[Hide Comment] The first pitch deserves to be done just for its own sake. Great pitch. As others have commented, I would suggest it is a bit harder than 5.10d as an onsite. Once I flew off and had time to see the holds it went but it was still hard. Bring some tiny cams for the last, easier half of the pitch. Unfortunately you then have a few hundred feet of not such good climbing to the final great pitch, which distracts a bit from a higher star rating. We did the final splitter as two pitches - climb the 5.8 to the belay, do the last section as one pitch since the belay below the roof would be uncomfortable. Double cams from purple through blue. It would have been nice to have 3 red Camalots. Jan 29, 2012
Burton Lindquist
Madison, WI
[Hide Comment] I agree with Killis above about this so called 1st pitch variation of the route Orange Clonus being treated as a seperate little one pitch mixed gear and bolt climb. The description or line topo doesn't make sense in the latest guide book I have either concerning this first pitch?? And he is also extremely correct about the crappy dead tree anchor at the top. I used it as the rap anchor because there was no other option but did back it up with a cam back behind it to the left when I belayed my second up just to be on the safe side....I made the rappel off first just to be sure the long dead tree rig did hold and gave my second a bit more confidence in that less then desirable anchor. The opening moves are 5.11 a/b I think too and not 5.10d.... really technical and there is strict pattern of foot placements on those skimpy edges on the left. Apr 9, 2012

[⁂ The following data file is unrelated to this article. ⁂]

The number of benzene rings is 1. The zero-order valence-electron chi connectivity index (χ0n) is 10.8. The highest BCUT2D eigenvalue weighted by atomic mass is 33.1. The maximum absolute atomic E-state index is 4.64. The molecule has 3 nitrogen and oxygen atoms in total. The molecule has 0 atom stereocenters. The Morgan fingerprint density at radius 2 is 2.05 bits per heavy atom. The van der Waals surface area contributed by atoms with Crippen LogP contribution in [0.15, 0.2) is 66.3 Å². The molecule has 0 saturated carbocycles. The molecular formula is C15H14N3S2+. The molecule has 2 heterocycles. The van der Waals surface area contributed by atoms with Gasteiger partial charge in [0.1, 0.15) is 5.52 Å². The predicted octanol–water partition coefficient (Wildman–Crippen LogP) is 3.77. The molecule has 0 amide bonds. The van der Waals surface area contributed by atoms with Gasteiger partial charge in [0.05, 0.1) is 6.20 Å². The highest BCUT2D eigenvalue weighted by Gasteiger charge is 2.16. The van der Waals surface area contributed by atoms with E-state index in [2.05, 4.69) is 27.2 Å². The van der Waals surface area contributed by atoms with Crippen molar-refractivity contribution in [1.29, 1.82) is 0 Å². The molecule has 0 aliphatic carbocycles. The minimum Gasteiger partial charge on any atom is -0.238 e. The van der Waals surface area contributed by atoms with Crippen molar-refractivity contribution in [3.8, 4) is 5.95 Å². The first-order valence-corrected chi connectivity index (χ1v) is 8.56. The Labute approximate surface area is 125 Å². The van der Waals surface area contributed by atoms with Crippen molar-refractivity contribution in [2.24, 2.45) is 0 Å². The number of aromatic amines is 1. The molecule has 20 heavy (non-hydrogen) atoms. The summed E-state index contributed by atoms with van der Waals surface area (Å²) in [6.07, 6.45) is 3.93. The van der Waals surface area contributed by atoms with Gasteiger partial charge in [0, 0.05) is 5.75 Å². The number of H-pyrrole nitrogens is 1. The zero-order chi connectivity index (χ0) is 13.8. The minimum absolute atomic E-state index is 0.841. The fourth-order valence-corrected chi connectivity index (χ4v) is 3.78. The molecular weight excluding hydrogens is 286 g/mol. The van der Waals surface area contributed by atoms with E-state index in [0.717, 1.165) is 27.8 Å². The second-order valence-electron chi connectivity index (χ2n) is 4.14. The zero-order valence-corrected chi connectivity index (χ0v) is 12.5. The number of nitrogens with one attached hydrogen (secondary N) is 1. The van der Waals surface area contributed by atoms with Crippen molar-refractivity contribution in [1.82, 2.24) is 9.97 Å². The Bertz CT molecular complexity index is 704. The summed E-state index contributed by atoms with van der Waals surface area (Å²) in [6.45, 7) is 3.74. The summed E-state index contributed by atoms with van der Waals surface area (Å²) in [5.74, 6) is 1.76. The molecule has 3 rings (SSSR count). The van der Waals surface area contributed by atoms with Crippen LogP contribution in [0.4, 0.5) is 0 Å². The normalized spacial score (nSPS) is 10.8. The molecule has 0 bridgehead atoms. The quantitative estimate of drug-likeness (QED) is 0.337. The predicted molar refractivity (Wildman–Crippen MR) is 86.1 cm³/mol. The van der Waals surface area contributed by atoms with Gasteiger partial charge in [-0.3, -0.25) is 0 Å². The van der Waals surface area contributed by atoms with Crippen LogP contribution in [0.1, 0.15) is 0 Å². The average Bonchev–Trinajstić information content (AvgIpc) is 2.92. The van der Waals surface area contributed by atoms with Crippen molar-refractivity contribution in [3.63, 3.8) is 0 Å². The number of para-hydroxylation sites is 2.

[Hide Comment] Finally got out to finish this one after checking out the first pitch variation (.11)a while ago. Hangover day meant the #5 was forgotten at home, which was a major bummer trying to get up the slick offwidth black crack around the corner. Got a wild hair up and hopped left onto a finger and hand splitter that was crunchy enough that it might have been virgin before today, .10- range, techy and pretty fun, minus snapping all those virgin footholds. This and a little creative thinking puts the first pitch options at five by my count: